• If you’re going to have an open bar at a reception, in a warehouse-turned-event-space, with a family known far and wide for its ability to vocalize at a level making amplification unnecessary, during a thunderstorm, please don’t get pissy when I ask you to repeat yourself and stand so that I can see your lips when you talk.
  • If you’re going to hold a pool party for your son and a half-dozen of his closest friends, please don’t feel it necessary to go back behind the pool to retrieve your phone in the pitch black of darkest night.  Doing so will inevitably cause one of said young men to approach your loving husband to say “Um, Mrs. Bear is laying on the ground and can’t get up.”
  • If you do, though, please don’t argue with your husband that you’re fine and just need a bandaid for your filleted shin so that you can drive your shocky self to the emergency room.
  • If your wife has filleted her shin, please don’t be shocked that she screams when you pour cold water down her leg to wash out some of the larger chunks of rock and dirt.  The peacock at the farm two streets over answering her call was pretty cool, though.
  • If you are a doctor or nurse in an emergency room, please don’t feel it’s necessary to repeatedly peel back the bandage on someone’s leg, wince, and pronounce that this is beyond your skills to sew up.  Also, loudly braying “No, this thing is freaking huge. No way am I trying to fix that!” into your cellphone does nothing for your patient’s state of mind.
  • If you’re thinking about going into medicine, might I suggest becoming a plastic surgeon.  Apparently, they have the power to answer a phone call from an emergency room at 3 AM, listen to the situation, then pronounce that they’ll be in at 9 AM.
  • If you’re a loving husband, don’t comment with “I’ve seen worse” and then tell your wife about it while you’re assisting her while changing her bandage.
  • If, two days after having 30+ stitches put into your leg, you start to run a fever, please don’t argue with your husband that you’re fine.  It tends to make us grumpy and rather curt.
  • If your loving husband is mixing up Dakin’s Solution for you to use on your wound, it’s funny to call it “Granny’s Recipe” the first three or four times he pours it into a mason jar.  After that, the smile is only there because he loves you.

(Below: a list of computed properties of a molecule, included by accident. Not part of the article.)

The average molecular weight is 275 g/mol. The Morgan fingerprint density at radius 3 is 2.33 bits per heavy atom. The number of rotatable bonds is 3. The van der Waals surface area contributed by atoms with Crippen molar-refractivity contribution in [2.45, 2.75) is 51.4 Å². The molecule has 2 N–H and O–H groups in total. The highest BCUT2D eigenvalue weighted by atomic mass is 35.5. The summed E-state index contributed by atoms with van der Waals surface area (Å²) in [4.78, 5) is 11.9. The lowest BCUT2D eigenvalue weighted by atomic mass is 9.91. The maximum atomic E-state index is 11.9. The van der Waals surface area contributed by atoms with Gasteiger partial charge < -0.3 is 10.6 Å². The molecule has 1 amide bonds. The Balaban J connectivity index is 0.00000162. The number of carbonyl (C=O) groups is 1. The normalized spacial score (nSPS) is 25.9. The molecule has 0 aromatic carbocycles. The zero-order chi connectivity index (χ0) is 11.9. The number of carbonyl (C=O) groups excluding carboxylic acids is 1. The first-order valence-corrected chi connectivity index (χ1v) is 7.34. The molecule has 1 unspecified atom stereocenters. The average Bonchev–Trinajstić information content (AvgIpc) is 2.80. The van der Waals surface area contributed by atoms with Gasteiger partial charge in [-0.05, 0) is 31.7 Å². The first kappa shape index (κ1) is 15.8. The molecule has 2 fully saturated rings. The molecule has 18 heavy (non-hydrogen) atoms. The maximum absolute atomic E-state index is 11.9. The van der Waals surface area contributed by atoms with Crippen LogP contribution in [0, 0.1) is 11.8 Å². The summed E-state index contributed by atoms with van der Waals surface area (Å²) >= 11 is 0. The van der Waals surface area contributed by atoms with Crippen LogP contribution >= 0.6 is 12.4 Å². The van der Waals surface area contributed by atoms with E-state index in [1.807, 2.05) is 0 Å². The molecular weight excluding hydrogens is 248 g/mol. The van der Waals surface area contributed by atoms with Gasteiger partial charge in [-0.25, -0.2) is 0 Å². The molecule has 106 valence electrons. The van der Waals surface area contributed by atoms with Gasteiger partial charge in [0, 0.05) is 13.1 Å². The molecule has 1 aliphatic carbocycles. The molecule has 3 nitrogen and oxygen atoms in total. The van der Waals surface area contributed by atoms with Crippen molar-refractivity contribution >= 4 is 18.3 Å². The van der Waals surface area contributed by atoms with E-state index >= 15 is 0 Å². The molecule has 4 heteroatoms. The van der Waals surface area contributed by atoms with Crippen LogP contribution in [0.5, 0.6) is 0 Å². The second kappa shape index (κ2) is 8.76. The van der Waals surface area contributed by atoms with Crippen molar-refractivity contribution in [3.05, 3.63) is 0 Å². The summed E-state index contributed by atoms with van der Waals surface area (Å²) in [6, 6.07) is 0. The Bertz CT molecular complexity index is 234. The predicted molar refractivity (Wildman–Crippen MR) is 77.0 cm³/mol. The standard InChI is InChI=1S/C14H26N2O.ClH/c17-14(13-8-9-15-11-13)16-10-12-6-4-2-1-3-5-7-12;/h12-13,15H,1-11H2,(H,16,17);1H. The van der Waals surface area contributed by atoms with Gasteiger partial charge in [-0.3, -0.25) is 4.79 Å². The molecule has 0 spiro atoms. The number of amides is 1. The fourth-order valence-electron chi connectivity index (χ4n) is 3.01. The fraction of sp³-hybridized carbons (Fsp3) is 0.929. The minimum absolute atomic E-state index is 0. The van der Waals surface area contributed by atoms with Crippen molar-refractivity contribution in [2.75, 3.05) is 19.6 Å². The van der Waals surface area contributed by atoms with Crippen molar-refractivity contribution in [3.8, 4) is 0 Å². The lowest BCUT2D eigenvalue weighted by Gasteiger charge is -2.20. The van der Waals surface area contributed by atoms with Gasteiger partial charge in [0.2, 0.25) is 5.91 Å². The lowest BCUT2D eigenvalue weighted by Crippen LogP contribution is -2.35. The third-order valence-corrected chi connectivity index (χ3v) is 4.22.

• If you injure yourself badly enough that you can’t enjoy your brand-spanking-new pool over the entire summer, please don’t complain about it to your husband who didn’t want the pool in the first place.  Schadenfreude is not conducive to a happy marriage.

Book Review – Other Rhodes

Sarah Hoyt begins another engrossing series with Other Rhodes:

Lily Gilden has a half-crazed cyborg in her airlock who thinks he’s Nick Rhodes,
a fictional 20th Century detective. If she doesn’t report him for destruction,
she’s guilty of a capital crime.

But with her husband missing, she’ll use every clue the cyborg holds,
and his detective abilities, to solve the crime her husband was investigating
when he disappeared.

With the help of a journalist who is more than he seems,
Lily will risk everything to plunge into the interstellar underworld
and bring the love of her life home!

Mrs. Hoyt’s greatest talent as a storyteller is to mold characters that spring from the pages fully formed, and Lilly is one of her finest creations so far. She is quickly painted as a loving wife to Joe, the jaded detective with a starship. But when things go sideways, she quickly evolves into the heroine, doing everything she can to save her man.

If you’re a fan of hard-boiled detective novels, Other Rhodes will be like slipping into your favorite fedora and trench coat for a midnight stroll down by the docks. The story moves quickly, and where it surprises, it does so in a way that puts a great twist to a familiar story.

This is a quick read, and would be perfect for a summer afternoon by the pool. Like the best of Agatha Christie or Mickey Spillane, Other Rhodes is appropriate for readers from teenagers to their grandparents. Mrs. Hoyt takes her time to fill in the broad strokes of a universe in our distant future, all while filling it with the characters and forces familiar to all of us.

For anyone who has enjoyed a dime-store detective novel or just likes solid, character-driven science fiction, Other Rhodes is highly recommended.

%d bloggers like this: